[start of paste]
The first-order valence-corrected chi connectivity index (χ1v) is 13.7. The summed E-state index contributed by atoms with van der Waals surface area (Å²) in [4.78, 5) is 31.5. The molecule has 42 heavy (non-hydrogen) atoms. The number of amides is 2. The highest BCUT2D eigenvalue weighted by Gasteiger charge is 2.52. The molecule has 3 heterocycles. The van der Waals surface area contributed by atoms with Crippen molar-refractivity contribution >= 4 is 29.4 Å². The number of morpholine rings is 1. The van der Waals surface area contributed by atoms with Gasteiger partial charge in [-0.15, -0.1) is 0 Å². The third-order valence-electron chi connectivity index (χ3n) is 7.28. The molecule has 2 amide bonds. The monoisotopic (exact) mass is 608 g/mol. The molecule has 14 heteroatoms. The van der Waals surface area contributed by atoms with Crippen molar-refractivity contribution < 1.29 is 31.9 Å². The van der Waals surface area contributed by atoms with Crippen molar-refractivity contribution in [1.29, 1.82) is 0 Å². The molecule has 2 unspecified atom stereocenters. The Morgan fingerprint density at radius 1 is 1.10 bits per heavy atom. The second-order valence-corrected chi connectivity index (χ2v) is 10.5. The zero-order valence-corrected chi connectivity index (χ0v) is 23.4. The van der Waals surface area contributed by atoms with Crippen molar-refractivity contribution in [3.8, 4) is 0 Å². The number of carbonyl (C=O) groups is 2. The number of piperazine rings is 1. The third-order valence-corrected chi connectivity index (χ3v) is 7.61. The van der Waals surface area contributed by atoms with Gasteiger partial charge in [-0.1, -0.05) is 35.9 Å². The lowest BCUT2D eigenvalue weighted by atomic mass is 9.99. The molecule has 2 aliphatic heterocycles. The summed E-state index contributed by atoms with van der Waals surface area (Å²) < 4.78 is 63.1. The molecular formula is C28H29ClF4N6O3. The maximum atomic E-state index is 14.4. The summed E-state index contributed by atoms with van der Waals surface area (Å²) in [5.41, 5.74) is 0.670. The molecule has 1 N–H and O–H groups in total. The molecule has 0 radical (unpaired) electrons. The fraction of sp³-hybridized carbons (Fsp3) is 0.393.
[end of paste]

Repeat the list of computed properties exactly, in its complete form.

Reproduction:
The first-order valence-corrected chi connectivity index (χ1v) is 13.7. The summed E-state index contributed by atoms with van der Waals surface area (Å²) in [4.78, 5) is 31.5. The molecule has 42 heavy (non-hydrogen) atoms. The number of amides is 2. The highest BCUT2D eigenvalue weighted by Gasteiger charge is 2.52. The molecule has 3 heterocycles. The van der Waals surface area contributed by atoms with Crippen molar-refractivity contribution >= 4 is 29.4 Å². The number of morpholine rings is 1. The van der Waals surface area contributed by atoms with Gasteiger partial charge in [-0.15, -0.1) is 0 Å². The third-order valence-electron chi connectivity index (χ3n) is 7.28. The molecule has 2 amide bonds. The monoisotopic (exact) mass is 608 g/mol. The molecule has 14 heteroatoms. The van der Waals surface area contributed by atoms with Crippen molar-refractivity contribution < 1.29 is 31.9 Å². The van der Waals surface area contributed by atoms with Crippen molar-refractivity contribution in [1.29, 1.82) is 0 Å². The molecule has 2 unspecified atom stereocenters. The Morgan fingerprint density at radius 1 is 1.10 bits per heavy atom. The second-order valence-corrected chi connectivity index (χ2v) is 10.5. The zero-order valence-corrected chi connectivity index (χ0v) is 23.4. The van der Waals surface area contributed by atoms with Crippen molar-refractivity contribution in [3.8, 4) is 0 Å². The number of carbonyl (C=O) groups is 2. The number of piperazine rings is 1. The third-order valence-corrected chi connectivity index (χ3v) is 7.61. The van der Waals surface area contributed by atoms with Gasteiger partial charge in [-0.1, -0.05) is 35.9 Å². The lowest BCUT2D eigenvalue weighted by atomic mass is 9.99. The molecule has 2 aliphatic heterocycles. The summed E-state index contributed by atoms with van der Waals surface area (Å²) < 4.78 is 63.1. The molecular formula is C28H29ClF4N6O3. The maximum atomic E-state index is 14.4. The summed E-state index contributed by atoms with van der Waals surface area (Å²) in [5.41, 5.74) is 0.670. The molecule has 1 N–H and O–H groups in total. The molecule has 0 radical (unpaired) electrons. The fraction of sp³-hybridized carbons (Fsp3) is 0.393.